BOSTON — At 6:43 Thursday morning, Elizabeth Foxworth-Jones’ daughter was supposed to have boarded a school bus to begin her freshman year at Madison Park High School. By 7:30, that bus still hadn’t shown up.
“I called [Boston Public Schools] transportation [office] twice, and they told me the bus was on its way,” Foxworth-Jones said. “They kept saying the GPS was down. They couldn’t track the bus.”
Finally, Foxworth-Jones had no choice but to drive her daughter to school.
“I know it’s the first day of school, but I think an hour is unacceptable,” she said. “I think the longest I’ve ever waited on the first day was 15 minutes, which that’s fine; I can accept that for traffic and everything. But an hour? That was outrageous.”
Across Boston, elected officials and candidates for office said they heard from numerous parents frustrated with the opening day bus situation.
“I heard from many families in our city that they were very anxious that the bus was late,” said mayoral candidate Michelle Wu. “[I] did hear that there was lots of stress across the city, and we need to do better tomorrow.”
“Our children don’t need free pencils, they need their bus to show up on time,” said Andrea Campbell, who is also running for mayor. “It was horrible. There was a student just on my street who was waiting on his bus that did not show up on time. Other parents have called in and talked about their bus didn’t show up at all.”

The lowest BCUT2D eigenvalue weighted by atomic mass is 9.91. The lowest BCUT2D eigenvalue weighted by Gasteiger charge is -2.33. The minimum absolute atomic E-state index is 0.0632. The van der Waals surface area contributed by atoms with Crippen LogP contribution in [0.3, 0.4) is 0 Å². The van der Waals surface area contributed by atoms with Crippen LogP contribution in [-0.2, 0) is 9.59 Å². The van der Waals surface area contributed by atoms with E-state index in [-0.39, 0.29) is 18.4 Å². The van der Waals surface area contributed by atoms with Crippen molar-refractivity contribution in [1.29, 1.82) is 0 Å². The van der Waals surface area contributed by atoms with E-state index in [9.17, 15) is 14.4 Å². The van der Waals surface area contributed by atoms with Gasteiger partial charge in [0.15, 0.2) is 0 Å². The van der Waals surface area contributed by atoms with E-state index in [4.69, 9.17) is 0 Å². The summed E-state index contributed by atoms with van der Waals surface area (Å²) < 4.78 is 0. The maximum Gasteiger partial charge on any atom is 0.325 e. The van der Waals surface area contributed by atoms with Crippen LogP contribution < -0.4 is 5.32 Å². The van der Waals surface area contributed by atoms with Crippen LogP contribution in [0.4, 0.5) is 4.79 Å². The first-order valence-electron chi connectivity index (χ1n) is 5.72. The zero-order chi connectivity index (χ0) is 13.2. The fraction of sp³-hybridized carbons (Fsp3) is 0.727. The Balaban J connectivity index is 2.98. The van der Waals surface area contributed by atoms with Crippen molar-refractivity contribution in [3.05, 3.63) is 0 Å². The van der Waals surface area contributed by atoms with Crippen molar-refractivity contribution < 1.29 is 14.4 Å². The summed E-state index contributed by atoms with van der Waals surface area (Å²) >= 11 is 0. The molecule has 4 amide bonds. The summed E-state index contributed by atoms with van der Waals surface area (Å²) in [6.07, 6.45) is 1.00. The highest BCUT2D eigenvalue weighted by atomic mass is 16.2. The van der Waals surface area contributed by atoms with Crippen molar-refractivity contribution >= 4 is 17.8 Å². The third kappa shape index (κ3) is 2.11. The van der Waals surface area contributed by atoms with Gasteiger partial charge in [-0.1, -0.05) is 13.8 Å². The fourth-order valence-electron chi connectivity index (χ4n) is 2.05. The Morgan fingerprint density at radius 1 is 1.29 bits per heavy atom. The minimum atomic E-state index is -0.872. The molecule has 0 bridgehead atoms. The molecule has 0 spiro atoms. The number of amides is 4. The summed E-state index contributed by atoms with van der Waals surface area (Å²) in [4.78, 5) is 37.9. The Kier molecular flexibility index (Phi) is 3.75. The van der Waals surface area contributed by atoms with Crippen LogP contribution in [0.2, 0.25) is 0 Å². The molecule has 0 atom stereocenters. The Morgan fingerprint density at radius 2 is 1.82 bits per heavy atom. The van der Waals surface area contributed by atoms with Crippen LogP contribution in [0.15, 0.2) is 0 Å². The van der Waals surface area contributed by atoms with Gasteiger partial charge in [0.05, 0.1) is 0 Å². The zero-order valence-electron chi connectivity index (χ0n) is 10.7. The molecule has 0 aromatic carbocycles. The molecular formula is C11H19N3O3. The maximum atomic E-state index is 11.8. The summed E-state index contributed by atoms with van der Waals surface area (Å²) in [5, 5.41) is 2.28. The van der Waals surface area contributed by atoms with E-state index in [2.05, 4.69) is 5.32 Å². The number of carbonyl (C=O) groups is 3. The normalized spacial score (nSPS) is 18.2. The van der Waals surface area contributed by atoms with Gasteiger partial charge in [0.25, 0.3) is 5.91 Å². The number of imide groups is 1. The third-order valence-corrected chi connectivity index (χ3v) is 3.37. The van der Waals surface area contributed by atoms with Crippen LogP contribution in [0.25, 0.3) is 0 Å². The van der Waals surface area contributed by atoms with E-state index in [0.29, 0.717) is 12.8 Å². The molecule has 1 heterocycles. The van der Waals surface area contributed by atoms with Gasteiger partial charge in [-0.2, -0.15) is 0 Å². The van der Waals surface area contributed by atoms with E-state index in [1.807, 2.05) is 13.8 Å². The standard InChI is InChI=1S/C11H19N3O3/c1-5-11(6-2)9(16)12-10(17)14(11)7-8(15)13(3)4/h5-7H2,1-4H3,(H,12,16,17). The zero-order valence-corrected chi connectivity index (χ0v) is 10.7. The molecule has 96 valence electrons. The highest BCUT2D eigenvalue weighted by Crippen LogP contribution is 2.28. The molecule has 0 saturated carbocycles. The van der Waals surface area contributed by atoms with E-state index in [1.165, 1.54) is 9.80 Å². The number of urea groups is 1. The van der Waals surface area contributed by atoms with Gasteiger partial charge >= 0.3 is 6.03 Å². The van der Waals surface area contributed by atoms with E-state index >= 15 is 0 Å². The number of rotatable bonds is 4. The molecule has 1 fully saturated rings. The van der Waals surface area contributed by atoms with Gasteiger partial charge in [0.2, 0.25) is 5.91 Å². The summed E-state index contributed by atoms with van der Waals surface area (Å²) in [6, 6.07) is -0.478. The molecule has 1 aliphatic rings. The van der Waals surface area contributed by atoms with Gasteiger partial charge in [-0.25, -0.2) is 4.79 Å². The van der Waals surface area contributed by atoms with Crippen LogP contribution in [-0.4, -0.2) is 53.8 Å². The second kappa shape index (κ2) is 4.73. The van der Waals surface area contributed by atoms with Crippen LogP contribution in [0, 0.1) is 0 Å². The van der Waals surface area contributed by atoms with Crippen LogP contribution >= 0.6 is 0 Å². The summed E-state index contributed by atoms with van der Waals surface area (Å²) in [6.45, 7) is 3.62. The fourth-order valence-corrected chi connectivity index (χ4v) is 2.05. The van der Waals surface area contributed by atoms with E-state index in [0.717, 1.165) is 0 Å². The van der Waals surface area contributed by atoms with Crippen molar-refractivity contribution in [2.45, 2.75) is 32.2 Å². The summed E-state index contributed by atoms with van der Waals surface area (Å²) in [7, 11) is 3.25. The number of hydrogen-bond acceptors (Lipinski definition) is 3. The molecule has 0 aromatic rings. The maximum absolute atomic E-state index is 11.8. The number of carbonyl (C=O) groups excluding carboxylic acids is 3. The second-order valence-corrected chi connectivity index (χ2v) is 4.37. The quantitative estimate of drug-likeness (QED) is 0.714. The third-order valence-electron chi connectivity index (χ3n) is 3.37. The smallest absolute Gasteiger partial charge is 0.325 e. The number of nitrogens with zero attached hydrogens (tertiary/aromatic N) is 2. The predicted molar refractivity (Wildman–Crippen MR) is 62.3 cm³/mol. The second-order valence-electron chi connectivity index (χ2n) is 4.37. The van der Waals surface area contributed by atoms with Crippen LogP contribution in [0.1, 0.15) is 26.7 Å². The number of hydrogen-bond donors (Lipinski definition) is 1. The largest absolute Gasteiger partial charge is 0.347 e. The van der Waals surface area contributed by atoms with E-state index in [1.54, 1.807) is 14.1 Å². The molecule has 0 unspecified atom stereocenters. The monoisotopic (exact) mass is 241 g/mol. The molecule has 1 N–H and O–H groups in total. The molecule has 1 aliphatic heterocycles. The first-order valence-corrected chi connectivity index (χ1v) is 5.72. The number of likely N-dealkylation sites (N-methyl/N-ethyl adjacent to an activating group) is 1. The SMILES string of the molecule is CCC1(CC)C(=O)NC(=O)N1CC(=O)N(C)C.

Boston Public Schools, like many other districts around the country, has been dealing with an ongoing labor shortage, including a lack of skilled school bus drivers. But both Wu and Campbell said there was plenty of time during the summer to plan for that problem.
“Part of it is many folks are not excited to be bus drivers, but we’ve known about this,” Campbell said. “This is not new. This means the district and the acting mayor should have been prepared, should have proactively planned so that every single family was aware of what their transportation options were.”
“There’s been a labor shortage across the country and across the city in all different sectors, but what we can’t do is let that uncertainty fall on the shoulders of our kids,” Wu said. “The grown-ups in the room have to figure this out.”
“All of our bus routes were covered today. We had 57% on-time arrival; that is higher than last year, it’s higher than the last time we had all in-person learning, which was the 2019-2020 school year, and it is higher than our five-year average,” Acting Mayor Kim Janey said. “We will continue to work to make sure we are improving in that number to make sure that all of our kids are getting to school on time.”
As for Foxworth-Jones, she said it’s important to consider the larger ramifications of a very late bus.
“It’s very frustrating, especially for a working Mom,” she said. “You know, because it made me late for work. I had an appointment this morning, so everything got pushed back. So, I think they need to get a handle on this.”
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